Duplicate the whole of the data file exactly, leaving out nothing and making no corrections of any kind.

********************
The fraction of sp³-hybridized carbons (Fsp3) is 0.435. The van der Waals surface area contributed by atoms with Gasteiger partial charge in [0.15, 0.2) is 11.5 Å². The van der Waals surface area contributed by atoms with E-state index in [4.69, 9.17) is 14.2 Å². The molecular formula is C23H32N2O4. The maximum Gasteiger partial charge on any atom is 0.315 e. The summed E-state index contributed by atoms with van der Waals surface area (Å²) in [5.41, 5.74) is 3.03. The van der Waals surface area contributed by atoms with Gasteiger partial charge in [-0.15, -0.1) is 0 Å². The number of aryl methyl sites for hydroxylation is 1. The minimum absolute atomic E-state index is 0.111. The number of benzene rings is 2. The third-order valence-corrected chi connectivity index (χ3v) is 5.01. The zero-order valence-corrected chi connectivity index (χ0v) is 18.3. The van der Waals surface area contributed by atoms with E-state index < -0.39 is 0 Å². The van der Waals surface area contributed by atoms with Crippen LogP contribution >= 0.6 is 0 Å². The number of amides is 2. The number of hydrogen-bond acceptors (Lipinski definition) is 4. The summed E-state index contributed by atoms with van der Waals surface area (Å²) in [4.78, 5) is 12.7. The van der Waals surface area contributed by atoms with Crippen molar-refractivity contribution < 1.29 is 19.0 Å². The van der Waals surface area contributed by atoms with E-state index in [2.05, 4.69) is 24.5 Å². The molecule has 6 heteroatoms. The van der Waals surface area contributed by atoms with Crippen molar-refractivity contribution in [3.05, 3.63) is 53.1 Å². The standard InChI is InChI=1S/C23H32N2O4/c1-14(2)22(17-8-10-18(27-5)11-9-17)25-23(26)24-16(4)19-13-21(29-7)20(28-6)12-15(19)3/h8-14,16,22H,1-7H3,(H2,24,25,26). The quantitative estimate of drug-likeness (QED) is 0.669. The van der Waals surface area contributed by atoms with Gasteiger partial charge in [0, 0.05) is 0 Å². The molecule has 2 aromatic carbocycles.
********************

The fraction of sp³-hybridized carbons (Fsp3) is 0.435. The van der Waals surface area contributed by atoms with Gasteiger partial charge in [0.15, 0.2) is 11.5 Å². The van der Waals surface area contributed by atoms with E-state index in [4.69, 9.17) is 14.2 Å². The molecular formula is C23H32N2O4. The maximum Gasteiger partial charge on any atom is 0.315 e. The summed E-state index contributed by atoms with van der Waals surface area (Å²) in [5.41, 5.74) is 3.03. The van der Waals surface area contributed by atoms with Gasteiger partial charge in [-0.15, -0.1) is 0 Å². The number of aryl methyl sites for hydroxylation is 1. The minimum absolute atomic E-state index is 0.111. The number of benzene rings is 2. The third-order valence-corrected chi connectivity index (χ3v) is 5.01. The zero-order valence-corrected chi connectivity index (χ0v) is 18.3. The van der Waals surface area contributed by atoms with E-state index < -0.39 is 0 Å². The van der Waals surface area contributed by atoms with Crippen LogP contribution >= 0.6 is 0 Å². The number of amides is 2. The number of hydrogen-bond acceptors (Lipinski definition) is 4. The summed E-state index contributed by atoms with van der Waals surface area (Å²) in [4.78, 5) is 12.7. The van der Waals surface area contributed by atoms with Crippen molar-refractivity contribution < 1.29 is 19.0 Å². The van der Waals surface area contributed by atoms with E-state index in [2.05, 4.69) is 24.5 Å². The molecule has 6 heteroatoms. The van der Waals surface area contributed by atoms with Crippen molar-refractivity contribution in [3.05, 3.63) is 53.1 Å². The standard InChI is InChI=1S/C23H32N2O4/c1-14(2)22(17-8-10-18(27-5)11-9-17)25-23(26)24-16(4)19-13-21(29-7)20(28-6)12-15(19)3/h8-14,16,22H,1-7H3,(H2,24,25,26). The quantitative estimate of drug-likeness (QED) is 0.669. The van der Waals surface area contributed by atoms with Gasteiger partial charge in [0, 0.05) is 0 Å². The molecule has 2 aromatic carbocycles.